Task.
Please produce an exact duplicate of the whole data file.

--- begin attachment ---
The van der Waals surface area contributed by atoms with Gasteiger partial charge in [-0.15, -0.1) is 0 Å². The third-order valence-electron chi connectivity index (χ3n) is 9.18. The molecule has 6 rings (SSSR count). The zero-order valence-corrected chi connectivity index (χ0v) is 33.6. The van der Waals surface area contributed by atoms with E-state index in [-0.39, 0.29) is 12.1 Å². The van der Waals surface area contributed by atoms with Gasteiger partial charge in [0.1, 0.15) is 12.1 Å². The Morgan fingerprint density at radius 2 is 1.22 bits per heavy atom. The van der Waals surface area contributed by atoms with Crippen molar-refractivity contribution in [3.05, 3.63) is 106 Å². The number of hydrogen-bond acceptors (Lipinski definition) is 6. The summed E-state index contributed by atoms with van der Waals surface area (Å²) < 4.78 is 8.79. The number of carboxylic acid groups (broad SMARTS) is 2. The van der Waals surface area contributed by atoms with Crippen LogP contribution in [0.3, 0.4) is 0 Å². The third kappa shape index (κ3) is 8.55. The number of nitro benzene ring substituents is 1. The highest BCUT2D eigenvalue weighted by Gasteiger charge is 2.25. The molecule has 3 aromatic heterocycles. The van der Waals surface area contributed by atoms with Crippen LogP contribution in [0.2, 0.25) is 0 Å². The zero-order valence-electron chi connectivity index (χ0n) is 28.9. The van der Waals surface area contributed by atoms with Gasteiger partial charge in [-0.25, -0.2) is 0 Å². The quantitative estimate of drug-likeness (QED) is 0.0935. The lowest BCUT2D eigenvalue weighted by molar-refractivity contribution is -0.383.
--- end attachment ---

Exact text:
The van der Waals surface area contributed by atoms with Gasteiger partial charge in [-0.15, -0.1) is 0 Å². The third-order valence-electron chi connectivity index (χ3n) is 9.18. The molecule has 6 rings (SSSR count). The zero-order valence-corrected chi connectivity index (χ0v) is 33.6. The van der Waals surface area contributed by atoms with E-state index in [-0.39, 0.29) is 12.1 Å². The van der Waals surface area contributed by atoms with Gasteiger partial charge in [0.1, 0.15) is 12.1 Å². The Morgan fingerprint density at radius 2 is 1.22 bits per heavy atom. The van der Waals surface area contributed by atoms with Crippen molar-refractivity contribution in [3.05, 3.63) is 106 Å². The number of hydrogen-bond acceptors (Lipinski definition) is 6. The summed E-state index contributed by atoms with van der Waals surface area (Å²) < 4.78 is 8.79. The number of carboxylic acid groups (broad SMARTS) is 2. The van der Waals surface area contributed by atoms with Crippen LogP contribution in [0.3, 0.4) is 0 Å². The third kappa shape index (κ3) is 8.55. The number of nitro benzene ring substituents is 1. The highest BCUT2D eigenvalue weighted by Gasteiger charge is 2.25. The molecule has 3 aromatic heterocycles. The van der Waals surface area contributed by atoms with Crippen LogP contribution in [0.2, 0.25) is 0 Å². The zero-order valence-electron chi connectivity index (χ0n) is 28.9. The van der Waals surface area contributed by atoms with Gasteiger partial charge in [-0.25, -0.2) is 0 Å². The quantitative estimate of drug-likeness (QED) is 0.0935. The lowest BCUT2D eigenvalue weighted by molar-refractivity contribution is -0.383.